Japan-US Business Report Logo

No. 356, May 1999

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Japanese Companies in the US


ELECTRIC MACHINERY

In a deal that expanded its already broad line of programmable controls, sensors, vision systems, operator interfaces and other types of industrial automation control equipment, OMRON ELECTRONICS, INC. acquired IDM CONTROLS, INC. The Houston supplier brings to the OMRON CORP. subsidiary's business a full range of motion control products, including servo drives, motors, and large and small AC and DC inverters. The purchase also enables Schaumburg, Illinois-based Omron Electronics to increase its service offerings to span systems integration, custom control systems design and manufacturing, and repair and maintenance services. The 150- person IDM had sales of approximately $30 million in 1998. It will operate independently of its new parent but under the OMRON IDM CONTROLS, INC. name. The cost of the acquisition was not disclosed, but industry sources in Japan placed it at more than $8.3 million.

MATSUSHITA ELECTRIC INDUSTRIAL CO., LTD.'s principal North American subsidiary realigned two of its business units to link each more closely to specific markets and customers. PANASONIC COMMUNICATIONS & SYSTEMS CO. was split into three operations. PANASONIC DOCUMENT IMAGING CO. handles plain-paper copiers, fax machines, printers and other computer peripherals. PANASONIC PERSONAL COMPUTER CO. is responsible for Panasonic-brand notebook computers and accessories. And PANASONIC TELECOMMUNICATIONS SYSTEMS CO. is in charge of Panasonic-brand PBX (private branch exchange) business telephone systems, point-of-sale systems and wireless communications products. For its part, PANASONIC BROADCAST & TELEVISION SYSTEMS CO. was divided into a company that retains this name and markets broadcast professional audio/video equipment and Astrovision large-screen video displays and PANASONIC SECURITY & DIGITAL IMAGING CO., which focuses on security systems and medical and industrial video equipment.

The first DVD-format movie player for motor vehicles is available. Manufactured by MATSUSHITA COMMUNICATION INDUSTRIAL CO., LTD., the CX-DV1500 player, which measures 7 inches wide, 2 inches high and 6-5/8 inches deep, fits into the dashboard like a stereo system. A flat 7-inch LCD monitor, the CY-VM1500, is designed for rear passenger viewing. The vehicle's existing speakers can be used for audio playback or the buyer can install a customized digital surround sound system. The mobile DVD theater is available initially through CAR TOYS INC. of Bellevue, Washington, the largest independent mobile electronics retailer with stores in Washington, Oregon and Colorado.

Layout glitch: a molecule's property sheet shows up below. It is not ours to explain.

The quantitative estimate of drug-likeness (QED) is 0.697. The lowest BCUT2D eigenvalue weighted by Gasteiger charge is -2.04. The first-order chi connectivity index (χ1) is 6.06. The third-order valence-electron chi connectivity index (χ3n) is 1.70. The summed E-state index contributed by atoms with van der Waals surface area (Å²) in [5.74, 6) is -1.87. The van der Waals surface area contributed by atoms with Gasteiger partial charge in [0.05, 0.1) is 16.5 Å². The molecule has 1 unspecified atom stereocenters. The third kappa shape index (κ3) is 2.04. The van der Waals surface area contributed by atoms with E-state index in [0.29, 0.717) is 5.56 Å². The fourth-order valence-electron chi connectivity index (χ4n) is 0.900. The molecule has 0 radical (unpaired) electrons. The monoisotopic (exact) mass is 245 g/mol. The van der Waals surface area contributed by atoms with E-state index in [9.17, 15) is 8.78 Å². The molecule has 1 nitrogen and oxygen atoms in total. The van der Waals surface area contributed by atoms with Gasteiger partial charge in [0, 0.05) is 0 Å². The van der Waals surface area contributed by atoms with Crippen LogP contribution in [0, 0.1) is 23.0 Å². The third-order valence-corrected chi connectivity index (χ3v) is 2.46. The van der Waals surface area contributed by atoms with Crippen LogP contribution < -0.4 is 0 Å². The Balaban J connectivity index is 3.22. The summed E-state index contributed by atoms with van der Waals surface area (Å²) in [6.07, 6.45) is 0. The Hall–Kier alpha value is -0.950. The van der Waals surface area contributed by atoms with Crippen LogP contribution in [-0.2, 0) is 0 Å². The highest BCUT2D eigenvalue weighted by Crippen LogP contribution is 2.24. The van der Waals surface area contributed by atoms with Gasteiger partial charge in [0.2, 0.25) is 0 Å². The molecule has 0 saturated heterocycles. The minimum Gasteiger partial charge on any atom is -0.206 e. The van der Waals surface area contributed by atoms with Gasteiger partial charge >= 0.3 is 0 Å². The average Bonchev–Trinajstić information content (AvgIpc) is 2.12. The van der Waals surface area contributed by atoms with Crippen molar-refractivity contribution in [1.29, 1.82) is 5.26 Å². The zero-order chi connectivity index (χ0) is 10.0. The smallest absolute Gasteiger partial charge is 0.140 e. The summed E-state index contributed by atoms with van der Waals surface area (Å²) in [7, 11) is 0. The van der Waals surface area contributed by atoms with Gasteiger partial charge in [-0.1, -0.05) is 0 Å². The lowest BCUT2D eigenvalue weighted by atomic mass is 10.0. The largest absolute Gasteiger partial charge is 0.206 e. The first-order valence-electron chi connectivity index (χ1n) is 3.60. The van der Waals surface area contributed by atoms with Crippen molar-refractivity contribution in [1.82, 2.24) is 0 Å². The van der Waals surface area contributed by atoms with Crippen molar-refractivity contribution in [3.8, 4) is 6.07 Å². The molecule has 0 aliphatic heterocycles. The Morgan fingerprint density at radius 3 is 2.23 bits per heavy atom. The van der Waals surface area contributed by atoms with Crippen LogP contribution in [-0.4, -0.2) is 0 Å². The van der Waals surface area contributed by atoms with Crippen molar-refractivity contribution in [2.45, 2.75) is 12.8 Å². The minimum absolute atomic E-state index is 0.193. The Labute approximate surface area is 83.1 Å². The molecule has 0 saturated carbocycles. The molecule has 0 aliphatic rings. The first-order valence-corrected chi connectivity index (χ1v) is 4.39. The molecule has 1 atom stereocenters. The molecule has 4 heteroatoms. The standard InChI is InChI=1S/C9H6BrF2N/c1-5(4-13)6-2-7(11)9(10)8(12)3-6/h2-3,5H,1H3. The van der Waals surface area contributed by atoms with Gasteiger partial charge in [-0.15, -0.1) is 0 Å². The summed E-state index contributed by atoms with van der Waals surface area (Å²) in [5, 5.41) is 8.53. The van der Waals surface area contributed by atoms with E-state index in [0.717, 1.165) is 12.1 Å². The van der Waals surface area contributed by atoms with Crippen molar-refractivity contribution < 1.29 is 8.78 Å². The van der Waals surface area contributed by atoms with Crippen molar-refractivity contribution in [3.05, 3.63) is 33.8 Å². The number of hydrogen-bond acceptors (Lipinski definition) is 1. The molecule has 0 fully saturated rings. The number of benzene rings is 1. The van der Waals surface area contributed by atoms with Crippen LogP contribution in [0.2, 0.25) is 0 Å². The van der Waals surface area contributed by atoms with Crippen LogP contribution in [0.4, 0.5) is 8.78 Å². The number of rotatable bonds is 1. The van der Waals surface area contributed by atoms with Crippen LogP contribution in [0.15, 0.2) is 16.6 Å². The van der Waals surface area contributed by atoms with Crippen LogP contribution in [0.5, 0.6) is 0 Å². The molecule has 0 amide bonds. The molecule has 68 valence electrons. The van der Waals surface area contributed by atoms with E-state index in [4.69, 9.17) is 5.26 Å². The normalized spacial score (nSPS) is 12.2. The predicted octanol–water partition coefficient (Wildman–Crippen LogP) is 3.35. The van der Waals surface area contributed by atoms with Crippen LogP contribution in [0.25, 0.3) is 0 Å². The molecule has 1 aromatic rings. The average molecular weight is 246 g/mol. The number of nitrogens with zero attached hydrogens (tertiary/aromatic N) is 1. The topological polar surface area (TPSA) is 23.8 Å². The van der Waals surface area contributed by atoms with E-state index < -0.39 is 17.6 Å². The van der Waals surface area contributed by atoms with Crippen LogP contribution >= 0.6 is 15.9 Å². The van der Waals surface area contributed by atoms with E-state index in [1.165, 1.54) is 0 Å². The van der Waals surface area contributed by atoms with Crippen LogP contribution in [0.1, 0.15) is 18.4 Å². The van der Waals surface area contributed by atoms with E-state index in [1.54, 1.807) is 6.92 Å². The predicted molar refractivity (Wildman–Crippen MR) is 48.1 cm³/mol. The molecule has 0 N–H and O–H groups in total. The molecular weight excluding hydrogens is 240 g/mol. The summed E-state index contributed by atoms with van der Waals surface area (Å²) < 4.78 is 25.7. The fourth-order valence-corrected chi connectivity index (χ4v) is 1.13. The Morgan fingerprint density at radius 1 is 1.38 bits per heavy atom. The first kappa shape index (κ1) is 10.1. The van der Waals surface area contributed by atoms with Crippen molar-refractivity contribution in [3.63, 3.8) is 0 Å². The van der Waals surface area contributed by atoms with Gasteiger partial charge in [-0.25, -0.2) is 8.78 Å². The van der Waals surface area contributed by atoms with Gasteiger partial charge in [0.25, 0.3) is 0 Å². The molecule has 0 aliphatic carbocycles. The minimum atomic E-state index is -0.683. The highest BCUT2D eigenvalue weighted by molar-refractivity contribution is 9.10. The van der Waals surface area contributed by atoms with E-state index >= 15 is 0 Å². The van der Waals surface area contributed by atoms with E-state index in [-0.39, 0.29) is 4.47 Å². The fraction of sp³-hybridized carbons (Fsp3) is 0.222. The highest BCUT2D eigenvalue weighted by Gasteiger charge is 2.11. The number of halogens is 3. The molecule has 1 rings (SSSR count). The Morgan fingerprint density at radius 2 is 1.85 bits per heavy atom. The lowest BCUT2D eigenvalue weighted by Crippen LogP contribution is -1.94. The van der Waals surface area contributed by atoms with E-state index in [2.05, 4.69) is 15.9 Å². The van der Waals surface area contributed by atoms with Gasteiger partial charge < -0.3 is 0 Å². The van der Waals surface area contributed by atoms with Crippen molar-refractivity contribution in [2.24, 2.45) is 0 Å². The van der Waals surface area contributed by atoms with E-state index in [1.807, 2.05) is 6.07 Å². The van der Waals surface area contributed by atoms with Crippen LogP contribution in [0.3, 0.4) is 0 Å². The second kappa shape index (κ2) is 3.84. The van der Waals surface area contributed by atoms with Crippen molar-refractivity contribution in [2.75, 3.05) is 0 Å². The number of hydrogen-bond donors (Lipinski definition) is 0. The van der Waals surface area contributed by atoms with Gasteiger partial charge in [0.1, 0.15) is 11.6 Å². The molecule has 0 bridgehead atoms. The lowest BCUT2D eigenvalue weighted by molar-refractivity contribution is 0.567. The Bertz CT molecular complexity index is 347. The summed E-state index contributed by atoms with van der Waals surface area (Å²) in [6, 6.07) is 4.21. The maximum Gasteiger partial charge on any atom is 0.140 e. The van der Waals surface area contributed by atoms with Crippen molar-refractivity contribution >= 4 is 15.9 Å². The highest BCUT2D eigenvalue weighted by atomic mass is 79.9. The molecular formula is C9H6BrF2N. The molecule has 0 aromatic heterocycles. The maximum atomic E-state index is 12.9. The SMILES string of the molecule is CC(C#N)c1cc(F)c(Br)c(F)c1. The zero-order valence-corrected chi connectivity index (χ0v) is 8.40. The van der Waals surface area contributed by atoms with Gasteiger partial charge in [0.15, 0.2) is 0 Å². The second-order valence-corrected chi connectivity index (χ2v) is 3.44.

What is said to be the world's smallest and lightest portable DVD player is on the market from PANASONIC CONSUMER ELECTRONICS CO. for a suggested $1,100. The size of a compact disc, the PalmTheater DVD-L50 weighs less than 2.2 pounds with its built-in 5-inch LCD monitor and battery pack. The player, which delivers a surround-sound effect, comes with a credit-card size remote control. Its new lithium-ion battery pack allows up to three hours of playback time.

The much-hyped Sega Dreamcast video game console will be on store shelves in early September at a suggested price of $199. That pricing — the first time that a next- generation video game machine will ship for less than $200 at launch —is just one reason that SEGA ENTERPRISES, LTD.'s U.S. marketing unit says that the hype is justified. The Sega Dreamcast also is the first game console to incorporate a 128-bit architecture and to offer Internet capability, among other breakthroughs on which MICROSOFT CORP. collaborated with Sega. It also is claimed to be 15 times more powerful than the 32-bit Sony PlayStation and 10 times more powerful than the 64-bit Nintendo 64. These two machines have made life very difficult for Sega in the United States, where it has not rolled out a new system in five years. Industry analysts estimate that the Sony PlayStation has 60 percent of the U.S. video game machine market, with the Nintendo 64 controlling more than 30 percent. Sega has less than 5 percent, they calculate. To help change this ranking, Sega has launched a $100 million U.S. marketing campaign for the Sega Dreamcast.

With U.S. sales of large-screen projection television sets increasing strongly, HITACHI, LTD. has announced plans to start marketing this year a 52-inch LCD model. Pricing has not been finalized, but the company expects the Big Slim 52 to cost less than the $4,800 charged for a comparable model in Japan. That reduction will be achieved by assembling the set in Mexico. Hitachi, which sells some 15,000 projection TV sets with 40-inch and larger screens in the United States each year, has set its sights on winning half of the American market for the new LCD projection TV sets.

The price of FUJITSU GENERAL LTD.'s 42-inch flat plasma display monitor has broken through the $10,000 barrier. First introduced in early 1997 at a cost of $14,000, the Plasmavision 42 is less than 6 inches deep, which means that it can be hung on a wall for business presentations, entertainment and public displays. The system can display with a theater-like 16:9 aspect ratio any type of graphical information and entertainment media regardless of source. Fujitsu General claims the title of the world leader in plasma display monitors.

An exchange rate of ¥120=$1.00 was used in this report. aaaaa

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